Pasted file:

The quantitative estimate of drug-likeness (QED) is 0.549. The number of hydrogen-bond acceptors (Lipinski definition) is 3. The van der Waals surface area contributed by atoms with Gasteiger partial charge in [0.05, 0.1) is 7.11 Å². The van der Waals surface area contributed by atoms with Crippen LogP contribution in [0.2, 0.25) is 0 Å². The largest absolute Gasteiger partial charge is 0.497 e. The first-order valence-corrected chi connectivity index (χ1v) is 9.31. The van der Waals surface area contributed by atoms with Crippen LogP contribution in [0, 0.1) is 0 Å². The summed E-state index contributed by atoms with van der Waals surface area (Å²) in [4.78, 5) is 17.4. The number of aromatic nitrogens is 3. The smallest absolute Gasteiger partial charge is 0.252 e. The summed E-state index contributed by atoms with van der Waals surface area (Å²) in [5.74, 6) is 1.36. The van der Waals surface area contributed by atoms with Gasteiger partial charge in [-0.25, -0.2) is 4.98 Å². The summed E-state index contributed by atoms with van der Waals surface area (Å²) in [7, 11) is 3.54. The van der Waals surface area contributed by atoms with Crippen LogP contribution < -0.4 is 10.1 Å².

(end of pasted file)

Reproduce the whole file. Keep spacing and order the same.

The quantitative estimate of drug-likeness (QED) is 0.549. The number of hydrogen-bond acceptors (Lipinski definition) is 3. The van der Waals surface area contributed by atoms with Gasteiger partial charge in [0.05, 0.1) is 7.11 Å². The van der Waals surface area contributed by atoms with Crippen LogP contribution in [0.2, 0.25) is 0 Å². The largest absolute Gasteiger partial charge is 0.497 e. The first-order valence-corrected chi connectivity index (χ1v) is 9.31. The van der Waals surface area contributed by atoms with Crippen LogP contribution in [0, 0.1) is 0 Å². The summed E-state index contributed by atoms with van der Waals surface area (Å²) in [4.78, 5) is 17.4. The number of aromatic nitrogens is 3. The smallest absolute Gasteiger partial charge is 0.252 e. The summed E-state index contributed by atoms with van der Waals surface area (Å²) in [5.74, 6) is 1.36. The van der Waals surface area contributed by atoms with Gasteiger partial charge in [-0.25, -0.2) is 4.98 Å². The summed E-state index contributed by atoms with van der Waals surface area (Å²) in [7, 11) is 3.54. The van der Waals surface area contributed by atoms with Crippen LogP contribution < -0.4 is 10.1 Å².